- Best interests of the child. The primary consideration in child custody decisions is the best interests of the child. The court will evaluate factors such as the child's relationship with each parent, the ability of each parent to provide a stable environment, and the child's adjustment to their community and school.
- Parenting plans. The court may require the parents to submit a parenting plan outlining how they will share custody and address visitation schedules. In military divorces where deployment or reassignment may impact schedules, flexibility on both sides is important.
- Relocation and deployments. Military service can involve frequent relocations and deployments. Custody agreements should address how these situations will be handled, including communication plans and visitation arrangements during deployment.
- Legal assistance. Consult with a family law attorney experienced in military divorces to navigate the complexities of child custody. They can help craft a custody arrangement that considers the unique challenges posed by military service.
For child support, the court will look at the following factors:
- Louisiana child support guidelines. Child support in Louisiana follows state guidelines that take into account factors such as each parent's income, the number of children, and other relevant expenses.
- Income considerations for military personnel. Military income, including base pay, housing allowances, and other benefits, may be considered when calculating child support. The court will look at the total compensation package to determine the appropriate support amount.
- Healthcare and other expenses. Child support orders typically include provisions for healthcare coverage, and parents may be required to share additional expenses, such as education or extracurricular activities.
- Modification. Child support orders can be modified if there are significant changes in circumstances, such as changes in income or additional dependents.
- There are certain legal ways to enforce child support orders, including wage garnishment, tax refund interception, and other remedies.
Ensure you seek legal advice from an experienced Slidell family law attorney to ensure that child support arrangements are fair and in compliance with state guidelines. A family law attorney can assist in calculating support amounts and addressing specific military-related factors. They can also help ensure that the best interests of the child are prioritized while considering the unique challenges posed by military service.
How does spousal support work in a Slidell military divorce?
In a Slidell military divorce, spousal support, sometimes called alimony, follows similar principles as in civilian divorces, with additional considerations due to the unique aspects of military life. Spousal support is not an automatic entitlement, and various factors are taken into account when determining whether it is appropriate and in what amount.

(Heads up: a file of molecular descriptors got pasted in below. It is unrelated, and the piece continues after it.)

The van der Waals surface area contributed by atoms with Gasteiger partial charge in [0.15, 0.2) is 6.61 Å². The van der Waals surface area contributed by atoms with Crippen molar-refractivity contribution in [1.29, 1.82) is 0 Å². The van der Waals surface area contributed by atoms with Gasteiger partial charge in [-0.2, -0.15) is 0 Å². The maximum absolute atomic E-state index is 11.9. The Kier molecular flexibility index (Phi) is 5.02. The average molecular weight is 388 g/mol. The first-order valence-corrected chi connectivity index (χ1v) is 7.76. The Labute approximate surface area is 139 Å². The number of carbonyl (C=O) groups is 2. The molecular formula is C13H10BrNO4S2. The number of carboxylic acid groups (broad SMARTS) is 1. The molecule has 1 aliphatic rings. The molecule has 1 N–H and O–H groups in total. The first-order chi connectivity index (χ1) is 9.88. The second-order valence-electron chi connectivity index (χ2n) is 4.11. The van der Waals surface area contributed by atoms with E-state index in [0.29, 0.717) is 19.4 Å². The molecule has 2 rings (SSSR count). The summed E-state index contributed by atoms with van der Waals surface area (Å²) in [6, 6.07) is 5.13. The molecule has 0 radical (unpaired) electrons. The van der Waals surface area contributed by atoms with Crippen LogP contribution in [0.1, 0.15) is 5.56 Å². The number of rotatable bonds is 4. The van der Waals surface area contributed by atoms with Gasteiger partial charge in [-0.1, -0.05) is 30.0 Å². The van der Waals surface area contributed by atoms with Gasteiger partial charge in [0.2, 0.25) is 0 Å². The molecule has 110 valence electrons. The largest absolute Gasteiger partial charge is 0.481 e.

- Determining eligibility. The court considers several factors when determining the eligibility for spousal support, including the length of the marriage, each spouse's financial situation, and the standard of living established during the marriage. In military divorces, the potential for frequent relocations, deployments, and the impact of military service on employment opportunities may also be taken into account.
- Temporary support. Temporary spousal support may be awarded during the divorce proceedings to help the lower-earning spouse maintain financial stability while the divorce is ongoing.
- Rehabilitative support. Rehabilitative support is designed to assist the lower-earning spouse in acquiring education or training to become self-supporting. This type of support is often time-limited.
- Permanent support. In some cases, especially in long-term marriages, the court may award permanent spousal support if the circumstances warrant ongoing financial assistance.
However, with a military divorce, there are other considerations to keep in mind:
- Military income. The court will consider the military income of the service member when calculating spousal support. This includes base pay, housing allowances, and other benefits.
- Deployment and relocation. The potential for deployment and relocation in military life may impact the stability of employment for both spouses. The court may take these factors into consideration when determining the appropriateness and duration of spousal support.
- Healthcare benefits. The availability of military healthcare benefits may influence spousal support decisions, particularly if the non-military spouse is reliant on these benefits.
Where are Louisiana’s military bases?
Louisiana has the following military bases:
Do you have a Slidell military divorce lawyer near me?
The Law Office of James A. Graham is located in Slidell, at 1929 2nd St #A, and serves all of South Louisiana. We’re right off Front Street and minutes from the city court.
Look to our Slidell military divorce attorneys for help today
Military divorces can involve many more complications than a traditional divorce. It is important to have experienced Slidell military divorce attorneys on your side, like those at the Law Office of James A. Graham. Call our offices or fill out our contact form to schedule a consultation. We also serve New Orleans and all of South Louisiana.